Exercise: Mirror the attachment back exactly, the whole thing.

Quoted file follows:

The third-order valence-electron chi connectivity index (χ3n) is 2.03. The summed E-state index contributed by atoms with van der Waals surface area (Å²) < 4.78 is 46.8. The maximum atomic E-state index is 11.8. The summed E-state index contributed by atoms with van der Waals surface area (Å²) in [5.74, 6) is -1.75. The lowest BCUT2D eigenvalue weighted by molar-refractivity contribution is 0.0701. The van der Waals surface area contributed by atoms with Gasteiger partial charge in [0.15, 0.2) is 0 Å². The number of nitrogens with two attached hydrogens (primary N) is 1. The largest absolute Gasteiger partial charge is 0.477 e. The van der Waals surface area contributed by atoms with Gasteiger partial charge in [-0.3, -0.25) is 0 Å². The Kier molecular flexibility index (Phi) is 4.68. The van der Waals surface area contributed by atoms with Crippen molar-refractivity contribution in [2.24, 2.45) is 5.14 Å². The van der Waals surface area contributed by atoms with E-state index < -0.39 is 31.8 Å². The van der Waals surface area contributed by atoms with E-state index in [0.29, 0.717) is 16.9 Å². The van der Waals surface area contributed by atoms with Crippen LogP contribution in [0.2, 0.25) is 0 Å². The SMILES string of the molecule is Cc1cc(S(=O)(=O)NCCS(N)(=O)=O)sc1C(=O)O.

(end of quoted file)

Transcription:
The third-order valence-electron chi connectivity index (χ3n) is 2.03. The summed E-state index contributed by atoms with van der Waals surface area (Å²) < 4.78 is 46.8. The maximum atomic E-state index is 11.8. The summed E-state index contributed by atoms with van der Waals surface area (Å²) in [5.74, 6) is -1.75. The lowest BCUT2D eigenvalue weighted by molar-refractivity contribution is 0.0701. The van der Waals surface area contributed by atoms with Gasteiger partial charge in [0.15, 0.2) is 0 Å². The number of nitrogens with two attached hydrogens (primary N) is 1. The largest absolute Gasteiger partial charge is 0.477 e. The van der Waals surface area contributed by atoms with Gasteiger partial charge in [-0.3, -0.25) is 0 Å². The Kier molecular flexibility index (Phi) is 4.68. The van der Waals surface area contributed by atoms with Crippen molar-refractivity contribution in [2.24, 2.45) is 5.14 Å². The van der Waals surface area contributed by atoms with E-state index < -0.39 is 31.8 Å². The van der Waals surface area contributed by atoms with E-state index in [0.29, 0.717) is 16.9 Å². The van der Waals surface area contributed by atoms with Crippen LogP contribution in [0.2, 0.25) is 0 Å². The SMILES string of the molecule is Cc1cc(S(=O)(=O)NCCS(N)(=O)=O)sc1C(=O)O.